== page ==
Mailing List Archive: 49091 messages

Breaking out of loops

[1/5] from: tedlandis:rogers at: 27-Nov-2002 14:12

Greetings again, When breaking out of a loop what is the best way to indicate this? for example: loop 100 [ ... if a = b [break] ... ] How do I tell if the loop was completed (all 100 iterations) or was terminated prematurely? Since all counter words (in for, repeat, etc.) seem to be local to the block, I am thinking something like: if loop 100 [ ... if a = b [break/return "Aborted"] ... ] = "Aborted" [do something else] ...but that doesn't seem very "clean"... Thanks, Ted

[2/5] from: joel:neely:fedex at: 28-Nov-2002 9:19

Hi, Ted, Well, it depends... ;-) Ted Landis wrote:
> Greetings again, > When breaking out of a loop what is the best way to indicate this?
<<quoted lines omitted: 6>>
> How do I tell if the loop was completed (all 100 iterations) or was > terminated prematurely?
One possibility is based on the fact that the value yielded by an evaluation of LOOP _n_ _block_ is the last expression evaluated in the block. print join either loop 100 [ ... if ... [break/return true] ... false ] ["Premature"]["Normal"] " termination!" so that the value of the entire loop evaluation is TRUE/FALSE based on whether the block did/didn't bail out. Another possibility is loopcount: 0 repeat i 100 [ ... if ... [break] ... loopcount = i ] at which point LOOPCOUNT contains the number of complete passes thru the loop that were completed. I realize some folks might argue No fair! You replaced LOOP with REPEAT to get that result! to which I would reply The whole point of LOOP is that it lets you evaluate a block some specified number of times *without*caring* about the value of a "counter" variable. If we *do* care about that, then we should use a form that was designed with the concept of the counter in mind. I would back up and ask myself "Why do I care?" and then do something appropriate for that goal. For example, if I'm searching a block of numbers for a negative value, I can stop searching when one is found. Falling through the entire loop means that no such value occurred. This could be handled by wrapping the looping expression in a function that returns either an appropriate value for "success" or a "bottom" value for "failure", as in first-negative: func [b [block!]] [ foreach item b [if negative? item [return item]] none ] either found? negval: first-negative [6 2 7 4 3 -2 2 5] [ print ["The negative value" negval "was found"] ][ print "No negative values in block!" ] Try thinking more of strategy and less of tactics, and problems such as this tend to melt away... HTH! -jn- -- ; Joel Neely joeldotneelyatfedexdotcom REBOL [] do [ do func [s] [ foreach [a b] s [prin b] ] sort/skip do function [s] [t] [ t: "" foreach [a b] s [repend t [b a]] t ] { | e s m!zauafBpcvekexEohthjJakwLrngohOqrlryRnsctdtiub} 2 ]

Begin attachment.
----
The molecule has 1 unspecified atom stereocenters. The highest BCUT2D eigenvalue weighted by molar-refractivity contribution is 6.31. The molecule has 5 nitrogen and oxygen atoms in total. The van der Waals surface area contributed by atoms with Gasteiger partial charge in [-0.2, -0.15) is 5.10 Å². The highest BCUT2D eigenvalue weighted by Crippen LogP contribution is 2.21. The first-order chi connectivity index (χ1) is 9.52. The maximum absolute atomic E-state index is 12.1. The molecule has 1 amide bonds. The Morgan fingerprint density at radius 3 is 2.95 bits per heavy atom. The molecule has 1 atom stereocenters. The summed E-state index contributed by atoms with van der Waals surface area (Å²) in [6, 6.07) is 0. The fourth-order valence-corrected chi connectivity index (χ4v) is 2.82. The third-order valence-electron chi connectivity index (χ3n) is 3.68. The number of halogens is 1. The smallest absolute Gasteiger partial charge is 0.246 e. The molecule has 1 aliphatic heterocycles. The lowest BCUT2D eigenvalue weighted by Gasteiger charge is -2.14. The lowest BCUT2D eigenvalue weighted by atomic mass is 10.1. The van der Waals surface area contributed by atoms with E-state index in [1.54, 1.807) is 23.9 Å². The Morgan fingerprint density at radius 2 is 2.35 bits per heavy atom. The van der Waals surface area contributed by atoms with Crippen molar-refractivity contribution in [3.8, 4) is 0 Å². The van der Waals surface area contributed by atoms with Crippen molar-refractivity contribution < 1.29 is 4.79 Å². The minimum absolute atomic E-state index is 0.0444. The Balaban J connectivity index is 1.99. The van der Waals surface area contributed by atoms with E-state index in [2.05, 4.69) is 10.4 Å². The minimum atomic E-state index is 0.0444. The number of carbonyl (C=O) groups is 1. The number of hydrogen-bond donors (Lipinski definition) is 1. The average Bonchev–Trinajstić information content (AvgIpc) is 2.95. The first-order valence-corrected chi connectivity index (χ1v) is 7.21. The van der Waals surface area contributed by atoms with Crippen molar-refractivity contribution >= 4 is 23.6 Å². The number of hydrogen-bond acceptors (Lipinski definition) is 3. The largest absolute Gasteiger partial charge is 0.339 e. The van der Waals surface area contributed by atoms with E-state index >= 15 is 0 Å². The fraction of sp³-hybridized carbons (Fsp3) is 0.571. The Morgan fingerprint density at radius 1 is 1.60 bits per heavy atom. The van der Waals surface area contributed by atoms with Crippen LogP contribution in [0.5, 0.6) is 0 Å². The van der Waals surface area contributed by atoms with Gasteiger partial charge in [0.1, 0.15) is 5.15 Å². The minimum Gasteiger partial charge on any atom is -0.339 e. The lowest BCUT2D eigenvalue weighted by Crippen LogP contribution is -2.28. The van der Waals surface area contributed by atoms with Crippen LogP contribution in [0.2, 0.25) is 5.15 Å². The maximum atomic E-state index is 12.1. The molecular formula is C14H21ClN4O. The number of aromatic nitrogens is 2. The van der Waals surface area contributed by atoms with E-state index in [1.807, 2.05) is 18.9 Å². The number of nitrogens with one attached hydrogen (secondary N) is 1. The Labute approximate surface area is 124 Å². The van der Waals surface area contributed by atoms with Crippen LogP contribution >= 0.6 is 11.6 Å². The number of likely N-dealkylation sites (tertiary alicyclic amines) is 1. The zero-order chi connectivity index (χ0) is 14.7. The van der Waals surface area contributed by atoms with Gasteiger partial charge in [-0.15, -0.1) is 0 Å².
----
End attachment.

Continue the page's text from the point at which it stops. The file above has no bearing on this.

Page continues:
[3/5] from: tedlandis::rogers::com at: 28-Nov-2002 13:50

Thanks Joel for your very complete reply. I had considered these types of solutions but was hoping that there might be some access to the internal loop counter that REBOL uses to process the loop block. It must exist, it is just not visible and I am not sure why. Maybe my problem is that I am still thinking "in the box". ;-) Ted On Thursday, Nov 28, 2002, at 10:19 Canada/Eastern, Joel Neely wrote:

[4/5] from: greggirwin:mindspring at: 28-Nov-2002 13:09

Hi Ted, TL> Maybe my problem is that I am still thinking "in the box". ;-) I've been REBOLing for about a year and half now, and I still have trouble getting out of the box. :) -- Gregg

[5/5] from: chalz:earthlink at: 28-Nov-2002 21:09

I've been toying with REBOL on and off for almost 2yrs now, and I usually can't peep over the box's edge most times.

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